- Louis DeJoy, a major Republican donor, made appearance before Congress amid scrutiny over agency’s management
America’s postmaster general, Louis DeJoy, conceded on Friday he had implemented recent changes that led to mail delays at the United States Postal Service (USPS) but said he would not reverse the decision to remove mail equipment ahead of the election.
DeJoy, a major Republican donor without prior USPS experience, made his first appearance before Congress amid widespread scrutiny over the mail delays and his management of the agency since taking over in June.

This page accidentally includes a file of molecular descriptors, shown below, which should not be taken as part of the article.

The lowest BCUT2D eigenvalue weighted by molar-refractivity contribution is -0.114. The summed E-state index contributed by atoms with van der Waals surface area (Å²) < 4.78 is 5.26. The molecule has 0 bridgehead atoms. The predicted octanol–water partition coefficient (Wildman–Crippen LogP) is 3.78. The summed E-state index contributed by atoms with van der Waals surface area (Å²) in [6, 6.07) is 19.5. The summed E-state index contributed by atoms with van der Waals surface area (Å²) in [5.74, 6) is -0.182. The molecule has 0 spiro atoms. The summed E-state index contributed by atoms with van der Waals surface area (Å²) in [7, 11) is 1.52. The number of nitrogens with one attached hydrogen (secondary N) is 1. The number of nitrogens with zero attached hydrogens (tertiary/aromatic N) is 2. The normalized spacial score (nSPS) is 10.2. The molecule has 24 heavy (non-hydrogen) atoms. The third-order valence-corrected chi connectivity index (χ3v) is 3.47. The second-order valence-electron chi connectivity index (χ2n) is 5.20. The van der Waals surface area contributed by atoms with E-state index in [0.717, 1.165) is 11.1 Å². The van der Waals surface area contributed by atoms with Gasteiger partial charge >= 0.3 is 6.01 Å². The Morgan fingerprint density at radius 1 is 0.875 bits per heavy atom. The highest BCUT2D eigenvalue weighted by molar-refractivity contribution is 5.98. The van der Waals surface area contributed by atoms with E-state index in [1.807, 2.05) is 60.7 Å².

Mail-in voting is set to be a key feature of the November election due to the health threats potentially posed by in-person voting during the coronavirus pandemic. Democrats and civil liberties groups have raised concerns that the actions taken at the post office could amount to a campaign of voter suppression.
DeJoy said he implemented a change instructing USPS trucks to leave on time, regardless of whether all the mail was ready to go out. The move led to outcry from postal workers who said a fundamental principle at the USPS has been to not leave mail behind, no matter what. DeJoy said in theory, the move should have led to more efficient delivery, but conceded that hadn’t happened.